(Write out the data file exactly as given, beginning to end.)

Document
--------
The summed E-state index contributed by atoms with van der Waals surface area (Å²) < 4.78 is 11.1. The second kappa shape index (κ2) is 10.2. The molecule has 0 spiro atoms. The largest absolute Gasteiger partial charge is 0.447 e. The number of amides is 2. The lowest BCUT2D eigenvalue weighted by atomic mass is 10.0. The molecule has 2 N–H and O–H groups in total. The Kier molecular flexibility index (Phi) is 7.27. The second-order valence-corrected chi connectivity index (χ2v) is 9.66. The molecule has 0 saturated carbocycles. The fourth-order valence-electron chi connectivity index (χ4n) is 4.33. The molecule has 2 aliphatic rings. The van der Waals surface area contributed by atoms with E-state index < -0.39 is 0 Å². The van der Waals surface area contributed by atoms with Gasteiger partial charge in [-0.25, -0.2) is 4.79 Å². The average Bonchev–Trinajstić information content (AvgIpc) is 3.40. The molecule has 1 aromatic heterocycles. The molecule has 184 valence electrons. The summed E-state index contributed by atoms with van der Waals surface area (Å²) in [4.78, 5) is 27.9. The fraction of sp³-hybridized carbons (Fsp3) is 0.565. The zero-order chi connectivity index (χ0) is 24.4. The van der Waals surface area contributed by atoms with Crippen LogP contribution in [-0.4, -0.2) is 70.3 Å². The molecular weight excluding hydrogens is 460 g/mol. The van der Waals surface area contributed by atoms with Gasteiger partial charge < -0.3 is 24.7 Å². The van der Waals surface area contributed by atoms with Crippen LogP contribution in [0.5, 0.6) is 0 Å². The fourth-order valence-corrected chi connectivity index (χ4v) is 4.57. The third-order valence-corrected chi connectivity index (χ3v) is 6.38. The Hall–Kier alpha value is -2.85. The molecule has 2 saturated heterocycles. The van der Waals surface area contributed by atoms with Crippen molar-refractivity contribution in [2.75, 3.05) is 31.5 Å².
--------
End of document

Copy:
The summed E-state index contributed by atoms with van der Waals surface area (Å²) < 4.78 is 11.1. The second kappa shape index (κ2) is 10.2. The molecule has 0 spiro atoms. The largest absolute Gasteiger partial charge is 0.447 e. The number of amides is 2. The lowest BCUT2D eigenvalue weighted by atomic mass is 10.0. The molecule has 2 N–H and O–H groups in total. The Kier molecular flexibility index (Phi) is 7.27. The second-order valence-corrected chi connectivity index (χ2v) is 9.66. The molecule has 0 saturated carbocycles. The fourth-order valence-electron chi connectivity index (χ4n) is 4.33. The molecule has 2 aliphatic rings. The van der Waals surface area contributed by atoms with E-state index < -0.39 is 0 Å². The van der Waals surface area contributed by atoms with Gasteiger partial charge in [-0.25, -0.2) is 4.79 Å². The average Bonchev–Trinajstić information content (AvgIpc) is 3.40. The molecule has 1 aromatic heterocycles. The molecule has 184 valence electrons. The summed E-state index contributed by atoms with van der Waals surface area (Å²) in [4.78, 5) is 27.9. The fraction of sp³-hybridized carbons (Fsp3) is 0.565. The zero-order chi connectivity index (χ0) is 24.4. The van der Waals surface area contributed by atoms with Crippen LogP contribution in [-0.4, -0.2) is 70.3 Å². The molecular weight excluding hydrogens is 460 g/mol. The van der Waals surface area contributed by atoms with Gasteiger partial charge < -0.3 is 24.7 Å². The van der Waals surface area contributed by atoms with Crippen LogP contribution in [0.5, 0.6) is 0 Å². The fourth-order valence-corrected chi connectivity index (χ4v) is 4.57. The third-order valence-corrected chi connectivity index (χ3v) is 6.38. The Hall–Kier alpha value is -2.85. The molecule has 2 saturated heterocycles. The van der Waals surface area contributed by atoms with Crippen molar-refractivity contribution in [2.75, 3.05) is 31.5 Å².